Kidega feeds the pigeons on grass, groundnuts, broken rice, sea rolls and soya and feed them regularly to maintain their high performance. But he also spends Shs100,500 on grade II flour, which he cooks into ugali (posho) for the birds.

Vaccination
“The birds are comfortable with me in a way that I can hand pick them without a struggle and closely observe the state of their health,” said Kidega.
He vaccinates them against Newcastle disease, one of the most dangerous infections with a 100 per cent mortality rate in birds, once a year.

Value for money
Kidega sells each bird at Shs300,000. He hopes to increase the amount to Shs800,000 or Shs1m, depending on the level of training and condition.
“Because we spend a lot on them, the birds are expensive. We sell a pair at Shs600,000,” Kidega says.
He believes the government can reap big if they added pigeon rearing to a list of tourism entities – because pigeons are such fascinating birds that can get tourists pouring in to interact with them. Challenges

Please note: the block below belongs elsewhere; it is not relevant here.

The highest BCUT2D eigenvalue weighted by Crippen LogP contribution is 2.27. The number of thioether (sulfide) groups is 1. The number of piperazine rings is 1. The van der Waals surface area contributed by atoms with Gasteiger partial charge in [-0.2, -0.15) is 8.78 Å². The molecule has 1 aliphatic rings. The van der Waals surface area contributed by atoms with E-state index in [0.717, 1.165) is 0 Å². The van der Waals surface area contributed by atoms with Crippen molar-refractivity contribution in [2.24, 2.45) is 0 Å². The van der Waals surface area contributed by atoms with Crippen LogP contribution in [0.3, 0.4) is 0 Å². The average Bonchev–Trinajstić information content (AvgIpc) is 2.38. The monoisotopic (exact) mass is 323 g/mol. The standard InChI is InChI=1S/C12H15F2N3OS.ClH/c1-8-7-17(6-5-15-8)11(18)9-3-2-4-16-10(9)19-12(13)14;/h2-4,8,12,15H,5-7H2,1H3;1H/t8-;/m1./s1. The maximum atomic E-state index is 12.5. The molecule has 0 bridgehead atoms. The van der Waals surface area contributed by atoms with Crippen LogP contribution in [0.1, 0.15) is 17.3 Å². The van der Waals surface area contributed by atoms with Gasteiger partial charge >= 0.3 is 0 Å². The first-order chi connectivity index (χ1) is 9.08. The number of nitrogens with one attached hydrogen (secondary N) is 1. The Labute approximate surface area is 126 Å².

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Of course having many pigeons calls for high maintenance and that is why after four years, Kidega has 28 birds of which 12 are female.
Then again it is a costly venture if one was to take several birds for competitions to countries such as Germany, China and South Africa.
The lack of competition at the moment is equally frustrating for Kidega and colleagues at the moment as they are limited to internal challenges.
It would also require anyone willing to start up the venture to save about Shs1m - Shs3m to set up a standard loft.
Kidega is concerned by the perception of his neighbours that he practices witchcraft because he rears pigeons. He hopes they will grow to understand the beauty of rearing these special species.

Challenges

Of course having many pigeons calls for high maintenance and that is why after four years, Kidega has 28 birds of which 12 are female.
Then again it is a costly venture if one was to take several birds for competitions to countries such as Germany, China and South Africa.
The lack of competition at the moment is equally frustrating for Kidega and colleagues at the moment as they are limited to internal challenges.
It would also require anyone willing to start up the venture to save about Shs1m - Shs3m to set up a standard loft.
Kidega is concerned by the perception of his neighbours that he practices witchcraft because he rears pigeons. He hopes they will grow to understand the beauty of rearing these special species.